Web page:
The union representing workers at Chile’s La Escondida copper mine said its members voted to reject the most recent contract offer from the mine’s owner and go on strike, potentially risking disruptions to the supply of a key metal as the world’s economy continues to recover from the impact of the coronavirus pandemic.
BHP Group Ltd. -controlled Minera Escondida, located in Chile’s northern Atacama Desert, is the world’s largest copper mine, producing almost 5% of the world’s supply of the metal, which is used to make electrical wiring and motors and in construction, among many other applications.
By law, the miners must continue to work during a period of obligatory mediation by the government for a period of up to 10 days, so a strike isn’t a done deal, according to some analysts. Voting to authorize a strike is often seen across industries as a negotiating tactic.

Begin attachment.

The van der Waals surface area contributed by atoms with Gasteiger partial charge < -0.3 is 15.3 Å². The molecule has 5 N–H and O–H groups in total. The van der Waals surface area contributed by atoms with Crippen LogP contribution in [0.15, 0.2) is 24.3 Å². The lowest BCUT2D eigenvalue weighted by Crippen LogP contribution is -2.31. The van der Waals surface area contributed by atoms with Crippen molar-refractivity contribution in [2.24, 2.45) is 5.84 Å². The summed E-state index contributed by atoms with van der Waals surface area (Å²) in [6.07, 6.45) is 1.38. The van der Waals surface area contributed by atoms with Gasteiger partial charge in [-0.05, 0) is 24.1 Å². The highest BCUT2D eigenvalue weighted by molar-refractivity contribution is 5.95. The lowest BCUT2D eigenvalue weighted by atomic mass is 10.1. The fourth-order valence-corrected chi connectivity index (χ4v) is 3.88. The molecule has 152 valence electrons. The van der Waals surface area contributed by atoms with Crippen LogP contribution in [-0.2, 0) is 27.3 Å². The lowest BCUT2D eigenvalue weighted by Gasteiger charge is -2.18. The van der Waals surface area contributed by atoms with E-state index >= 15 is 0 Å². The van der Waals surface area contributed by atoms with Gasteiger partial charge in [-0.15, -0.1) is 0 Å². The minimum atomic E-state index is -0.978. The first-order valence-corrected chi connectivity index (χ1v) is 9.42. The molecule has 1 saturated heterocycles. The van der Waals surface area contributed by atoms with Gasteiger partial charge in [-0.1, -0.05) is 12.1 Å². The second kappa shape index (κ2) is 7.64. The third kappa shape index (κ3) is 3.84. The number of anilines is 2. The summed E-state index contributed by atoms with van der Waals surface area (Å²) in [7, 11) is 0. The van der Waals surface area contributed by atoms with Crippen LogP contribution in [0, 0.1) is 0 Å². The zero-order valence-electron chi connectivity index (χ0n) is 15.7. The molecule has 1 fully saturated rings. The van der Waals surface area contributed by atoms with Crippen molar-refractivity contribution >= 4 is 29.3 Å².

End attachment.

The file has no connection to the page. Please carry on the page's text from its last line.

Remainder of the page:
“Any significant impact on the market and thus prices will depend on whether there is a walkout in 10 days or not,” said Eleni Joannides, an analyst at Wood Mackenzie, a commodities consulting firm, ahead of the vote. Although, “at current prices, Escondida negotiations appear to be built into the market.”